Montabella High School graduates 37 from the class of 2013


By Robin Miller • Last Updated 11:56 am on Monday, June 03, 2013

Bittersweet and exciting — receiving a high school diploma is a rite of passage. For 37 Montabella High School graduates, this milestone was a transition from high school to a future as an adult. — Daily News/Robin Miller

EDMORE — Bittersweet and exciting — receiving a high school diploma is a rite of passage. For 37 Montabella High School graduates, this milestone is merely a transition from high school to a future as an adult.

Principal Shane Riley shared details of how things have changed since he was in high school. Stereotypes — preps, jocks, goths, geeks, artists, teacher’s pets or band kids — are left behind.

“I hope you are able to get past your high school labels, good or bad, and spread your wings to make an impact on the world around you,” he said. “Once you leave this school, you are free to create your own identity.”

Riley recently joked with his uncle about this year’s small graduating class. His uncle — who recently attended his 50th Blanchard class reunion — only had 28 in his class.

“He was amazed by the experiences of the former students from this little area, and he recounted how truly remarkable this community’s impact on the world has been,” Riley said. “We come from a small close knit community, and we have a legacy of losing the constricting high school labels and going into this world and leaving a positive mark.”

Montabella graduate Justin Wrisley is congratulated by friend Dalton Foster after graduation. — Daily News/Robin Miller

Riley told graduates he looked forward to hearing stories of “marvelous and wonderful things” they will do to fulfill this legacy. Nearly $235,000 awarded in local and institutional scholarships will help them make this journey.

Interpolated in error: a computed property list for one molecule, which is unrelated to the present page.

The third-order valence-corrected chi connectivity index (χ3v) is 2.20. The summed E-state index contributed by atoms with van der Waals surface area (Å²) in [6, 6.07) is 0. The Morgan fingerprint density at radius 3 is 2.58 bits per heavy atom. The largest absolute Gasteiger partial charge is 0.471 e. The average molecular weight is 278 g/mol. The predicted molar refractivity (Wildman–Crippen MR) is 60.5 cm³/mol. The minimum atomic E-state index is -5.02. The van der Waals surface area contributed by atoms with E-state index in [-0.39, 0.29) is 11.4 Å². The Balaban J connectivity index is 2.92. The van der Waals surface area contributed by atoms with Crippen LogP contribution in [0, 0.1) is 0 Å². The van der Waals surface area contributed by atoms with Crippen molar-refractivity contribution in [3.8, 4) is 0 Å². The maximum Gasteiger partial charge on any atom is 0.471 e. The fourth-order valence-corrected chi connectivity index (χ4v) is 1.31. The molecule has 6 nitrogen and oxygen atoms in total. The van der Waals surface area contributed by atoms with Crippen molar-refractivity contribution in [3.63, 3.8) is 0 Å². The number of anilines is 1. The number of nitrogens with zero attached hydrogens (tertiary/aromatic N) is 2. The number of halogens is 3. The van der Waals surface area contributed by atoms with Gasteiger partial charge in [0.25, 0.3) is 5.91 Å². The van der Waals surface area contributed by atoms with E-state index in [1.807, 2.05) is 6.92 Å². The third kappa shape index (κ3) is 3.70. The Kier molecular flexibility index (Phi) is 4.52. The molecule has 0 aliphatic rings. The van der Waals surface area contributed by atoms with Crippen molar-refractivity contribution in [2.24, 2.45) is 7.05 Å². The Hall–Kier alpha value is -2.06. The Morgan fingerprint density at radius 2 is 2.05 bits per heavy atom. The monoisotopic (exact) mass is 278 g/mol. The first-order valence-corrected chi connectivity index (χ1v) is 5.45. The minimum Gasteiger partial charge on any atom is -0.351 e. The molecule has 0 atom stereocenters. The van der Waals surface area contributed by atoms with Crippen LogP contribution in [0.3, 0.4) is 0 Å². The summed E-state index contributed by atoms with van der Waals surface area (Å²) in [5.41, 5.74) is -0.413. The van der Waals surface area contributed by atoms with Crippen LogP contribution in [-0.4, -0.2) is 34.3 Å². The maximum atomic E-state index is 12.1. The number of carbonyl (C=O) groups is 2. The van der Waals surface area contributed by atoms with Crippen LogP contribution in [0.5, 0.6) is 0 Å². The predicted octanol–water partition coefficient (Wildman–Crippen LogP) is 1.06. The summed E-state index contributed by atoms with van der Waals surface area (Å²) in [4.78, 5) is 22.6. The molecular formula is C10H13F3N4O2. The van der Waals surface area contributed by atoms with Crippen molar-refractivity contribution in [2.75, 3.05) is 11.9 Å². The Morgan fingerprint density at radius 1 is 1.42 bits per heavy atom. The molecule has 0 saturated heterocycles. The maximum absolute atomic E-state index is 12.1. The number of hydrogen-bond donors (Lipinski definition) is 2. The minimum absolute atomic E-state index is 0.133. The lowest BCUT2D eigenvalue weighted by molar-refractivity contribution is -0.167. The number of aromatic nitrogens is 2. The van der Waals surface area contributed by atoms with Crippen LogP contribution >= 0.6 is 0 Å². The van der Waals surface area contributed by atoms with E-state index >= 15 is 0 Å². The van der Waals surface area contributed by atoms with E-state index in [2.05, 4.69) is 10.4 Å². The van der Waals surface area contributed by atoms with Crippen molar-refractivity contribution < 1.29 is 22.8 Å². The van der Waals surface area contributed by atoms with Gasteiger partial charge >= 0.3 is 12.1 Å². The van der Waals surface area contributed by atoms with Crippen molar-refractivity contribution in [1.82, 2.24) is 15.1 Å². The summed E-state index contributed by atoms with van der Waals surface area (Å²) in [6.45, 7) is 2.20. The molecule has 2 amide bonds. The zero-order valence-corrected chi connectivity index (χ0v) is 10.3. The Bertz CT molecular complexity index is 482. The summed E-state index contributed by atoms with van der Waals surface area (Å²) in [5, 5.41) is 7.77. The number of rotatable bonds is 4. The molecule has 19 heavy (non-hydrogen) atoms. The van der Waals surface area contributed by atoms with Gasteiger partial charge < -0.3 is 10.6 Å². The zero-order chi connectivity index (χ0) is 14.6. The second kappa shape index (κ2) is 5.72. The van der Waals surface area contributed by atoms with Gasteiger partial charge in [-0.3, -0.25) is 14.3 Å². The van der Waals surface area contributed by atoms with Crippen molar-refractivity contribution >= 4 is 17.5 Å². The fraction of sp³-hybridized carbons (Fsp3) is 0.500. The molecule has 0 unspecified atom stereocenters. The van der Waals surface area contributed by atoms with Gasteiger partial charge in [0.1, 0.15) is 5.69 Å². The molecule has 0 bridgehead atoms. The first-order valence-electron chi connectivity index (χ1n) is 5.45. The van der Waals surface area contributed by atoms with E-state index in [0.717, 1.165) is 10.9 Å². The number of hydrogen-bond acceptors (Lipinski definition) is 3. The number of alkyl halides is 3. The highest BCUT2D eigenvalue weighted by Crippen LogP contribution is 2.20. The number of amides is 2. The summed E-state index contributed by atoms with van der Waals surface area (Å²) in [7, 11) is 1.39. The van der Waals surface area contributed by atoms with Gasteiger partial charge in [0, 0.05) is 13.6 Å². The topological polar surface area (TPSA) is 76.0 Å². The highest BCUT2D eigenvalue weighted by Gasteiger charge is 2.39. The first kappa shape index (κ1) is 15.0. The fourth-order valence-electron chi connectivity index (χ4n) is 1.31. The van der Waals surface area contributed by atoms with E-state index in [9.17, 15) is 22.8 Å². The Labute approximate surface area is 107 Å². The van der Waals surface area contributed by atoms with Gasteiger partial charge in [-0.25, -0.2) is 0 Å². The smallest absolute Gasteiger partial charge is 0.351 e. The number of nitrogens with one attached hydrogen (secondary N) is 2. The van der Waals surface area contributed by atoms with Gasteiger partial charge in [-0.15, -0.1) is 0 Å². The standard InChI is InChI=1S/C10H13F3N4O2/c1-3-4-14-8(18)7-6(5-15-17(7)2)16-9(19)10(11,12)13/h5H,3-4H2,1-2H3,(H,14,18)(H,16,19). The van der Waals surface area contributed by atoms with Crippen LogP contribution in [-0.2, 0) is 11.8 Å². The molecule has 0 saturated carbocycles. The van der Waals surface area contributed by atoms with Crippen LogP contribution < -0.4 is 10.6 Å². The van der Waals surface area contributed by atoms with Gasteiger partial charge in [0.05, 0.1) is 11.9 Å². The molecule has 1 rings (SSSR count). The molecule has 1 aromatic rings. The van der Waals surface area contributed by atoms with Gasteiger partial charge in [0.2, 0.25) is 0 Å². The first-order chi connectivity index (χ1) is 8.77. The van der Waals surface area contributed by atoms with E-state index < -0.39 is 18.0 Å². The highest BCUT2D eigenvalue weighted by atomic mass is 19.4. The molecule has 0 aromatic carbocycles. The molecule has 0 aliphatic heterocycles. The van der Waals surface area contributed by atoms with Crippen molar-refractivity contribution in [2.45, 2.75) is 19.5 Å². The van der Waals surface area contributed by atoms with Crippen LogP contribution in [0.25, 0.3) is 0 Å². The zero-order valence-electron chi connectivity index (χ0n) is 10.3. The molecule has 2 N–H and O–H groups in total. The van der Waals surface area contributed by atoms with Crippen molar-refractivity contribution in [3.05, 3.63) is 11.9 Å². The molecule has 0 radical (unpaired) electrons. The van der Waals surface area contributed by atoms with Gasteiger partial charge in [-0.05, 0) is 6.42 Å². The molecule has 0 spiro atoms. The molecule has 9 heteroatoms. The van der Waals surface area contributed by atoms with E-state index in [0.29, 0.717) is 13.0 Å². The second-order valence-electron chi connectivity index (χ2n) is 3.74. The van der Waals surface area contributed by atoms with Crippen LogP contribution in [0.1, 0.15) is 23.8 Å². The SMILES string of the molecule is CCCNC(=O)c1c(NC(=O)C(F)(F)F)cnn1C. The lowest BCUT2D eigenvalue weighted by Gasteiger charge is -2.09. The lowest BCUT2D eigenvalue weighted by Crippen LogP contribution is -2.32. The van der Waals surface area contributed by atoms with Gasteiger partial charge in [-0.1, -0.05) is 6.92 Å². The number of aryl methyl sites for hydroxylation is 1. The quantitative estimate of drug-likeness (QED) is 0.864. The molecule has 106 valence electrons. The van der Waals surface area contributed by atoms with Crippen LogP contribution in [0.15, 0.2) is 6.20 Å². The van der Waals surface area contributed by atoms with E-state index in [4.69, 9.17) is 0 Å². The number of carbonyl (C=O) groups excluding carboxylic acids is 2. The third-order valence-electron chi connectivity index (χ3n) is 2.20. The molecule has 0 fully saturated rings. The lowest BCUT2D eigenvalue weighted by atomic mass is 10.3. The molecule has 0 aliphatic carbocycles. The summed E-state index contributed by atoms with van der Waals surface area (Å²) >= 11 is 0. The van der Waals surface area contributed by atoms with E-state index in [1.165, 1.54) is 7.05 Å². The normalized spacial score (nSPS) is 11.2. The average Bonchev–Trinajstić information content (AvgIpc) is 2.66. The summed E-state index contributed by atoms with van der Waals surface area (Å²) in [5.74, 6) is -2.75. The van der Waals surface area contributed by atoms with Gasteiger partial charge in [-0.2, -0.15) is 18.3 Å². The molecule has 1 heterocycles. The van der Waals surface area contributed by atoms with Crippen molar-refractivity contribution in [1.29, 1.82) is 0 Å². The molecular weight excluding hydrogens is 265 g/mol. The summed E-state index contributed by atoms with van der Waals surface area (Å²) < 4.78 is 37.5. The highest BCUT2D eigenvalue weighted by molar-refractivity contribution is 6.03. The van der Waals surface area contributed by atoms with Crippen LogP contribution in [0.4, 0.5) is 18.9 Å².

Next, top graduates provided funny stories and inspiration about facing the future.

Class president Blake Warchuck says it’s common for young kids to want to be astronauts, rock stars or super heroes when they grow up.  But, as graduates, these dreams are no longer realistic, she said.

“They’re asking us again what we want to be, but this time they want a serious answer,” she said.

Some classmates will pursue military careers, while others go off to college. Yet, uncertainty may still exist.

“We may not know what we’re going to do,” she said. “It’s a big decision to make: trying to figure out what we’re going to do with the rest of our lives. We will struggle. We will make mistakes, but that’s OK.”

Salutatorian Parker Eldred, son of Tim and Cindy Eldred, will pursue a business degree at Montcalm Community College and Ferris State University. He began with a quote from “The Great Gatsby,” “You cannot repeat the past.”

Just as Gatsby discredited the story’s central theme of not being able to repeat the past, Eldred repeated past memories of funny stories and events — preschool graduation, building birdhouses, simple machines and volcanoes and senior projects. Eldred concluded by initiating a standing ovation for teachers and reading scripture from the Bible.

Following Eldred’s sentiments, senior band members joined the band for one last song — “Big Fun in the Sun” by David Marshall.

Valedictorian Cirsten Main, daughter of Chad and Cheryl Main, will attend Central Michigan University in the fall. Main talked about the impact choices have on future goals and said to “never give up on achieving these goals.” She believes a positive attitude, effort and hard work are necessary to be successful in the future.

Montabella salutatorian Parker Eldred, son of Tim and Cindy Eldred, will pursue a business degree at Montcalm Community College and Ferris State University. He began with a quote from The Great Gatsby,” stating: “You cannot repeat the past.” — Daily News/Robin Miller

“The beautiful part about the future is the endless possibilities,” she said. “No matter what your life is like today, right at this moment, tomorrow will be different.”

Main reiterated Warchuck’s comments about uncertainty in pursuing a career. She believes it’s important to “follow your dreams” and compliments classmates who are joining the military.

“Sometimes the most rewarding thing that we can do isn’t making a change in our lives, but making a difference in others,” she said.

Graduates attended an exclusive post-graduation drug- and alcohol-free celebration — sponsored by Montabella Project Graduation — at Zehnder’s Splash Village in Frankenmuth.

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